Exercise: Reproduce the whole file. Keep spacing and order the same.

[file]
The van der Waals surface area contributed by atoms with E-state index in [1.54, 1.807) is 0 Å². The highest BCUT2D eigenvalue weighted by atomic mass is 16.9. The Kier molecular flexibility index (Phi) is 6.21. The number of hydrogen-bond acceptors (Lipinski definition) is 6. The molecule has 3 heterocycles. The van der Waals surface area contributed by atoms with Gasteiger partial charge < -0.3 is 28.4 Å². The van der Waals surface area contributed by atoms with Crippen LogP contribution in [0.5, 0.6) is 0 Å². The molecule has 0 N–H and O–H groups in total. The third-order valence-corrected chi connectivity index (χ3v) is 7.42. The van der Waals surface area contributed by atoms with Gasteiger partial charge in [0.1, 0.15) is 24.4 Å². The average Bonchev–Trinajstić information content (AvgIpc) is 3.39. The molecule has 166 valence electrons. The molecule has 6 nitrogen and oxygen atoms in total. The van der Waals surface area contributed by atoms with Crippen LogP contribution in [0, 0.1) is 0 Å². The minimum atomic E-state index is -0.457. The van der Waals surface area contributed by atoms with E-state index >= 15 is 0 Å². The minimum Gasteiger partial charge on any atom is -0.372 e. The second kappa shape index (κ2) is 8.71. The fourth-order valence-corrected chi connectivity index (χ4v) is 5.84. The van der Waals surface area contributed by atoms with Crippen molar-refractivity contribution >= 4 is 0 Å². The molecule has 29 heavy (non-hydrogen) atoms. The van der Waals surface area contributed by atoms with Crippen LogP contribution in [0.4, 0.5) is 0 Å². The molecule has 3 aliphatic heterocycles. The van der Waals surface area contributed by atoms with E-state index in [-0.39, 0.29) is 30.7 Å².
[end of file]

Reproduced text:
The van der Waals surface area contributed by atoms with E-state index in [1.54, 1.807) is 0 Å². The highest BCUT2D eigenvalue weighted by atomic mass is 16.9. The Kier molecular flexibility index (Phi) is 6.21. The number of hydrogen-bond acceptors (Lipinski definition) is 6. The molecule has 3 heterocycles. The van der Waals surface area contributed by atoms with Gasteiger partial charge < -0.3 is 28.4 Å². The van der Waals surface area contributed by atoms with Crippen LogP contribution in [0.5, 0.6) is 0 Å². The molecule has 0 N–H and O–H groups in total. The third-order valence-corrected chi connectivity index (χ3v) is 7.42. The van der Waals surface area contributed by atoms with Gasteiger partial charge in [0.1, 0.15) is 24.4 Å². The average Bonchev–Trinajstić information content (AvgIpc) is 3.39. The molecule has 166 valence electrons. The molecule has 6 nitrogen and oxygen atoms in total. The van der Waals surface area contributed by atoms with Crippen LogP contribution in [0, 0.1) is 0 Å². The minimum atomic E-state index is -0.457. The van der Waals surface area contributed by atoms with E-state index >= 15 is 0 Å². The minimum Gasteiger partial charge on any atom is -0.372 e. The second kappa shape index (κ2) is 8.71. The fourth-order valence-corrected chi connectivity index (χ4v) is 5.84. The van der Waals surface area contributed by atoms with Crippen molar-refractivity contribution >= 4 is 0 Å². The molecule has 29 heavy (non-hydrogen) atoms. The van der Waals surface area contributed by atoms with Crippen LogP contribution in [0.4, 0.5) is 0 Å². The molecule has 3 aliphatic heterocycles. The van der Waals surface area contributed by atoms with E-state index in [-0.39, 0.29) is 30.7 Å².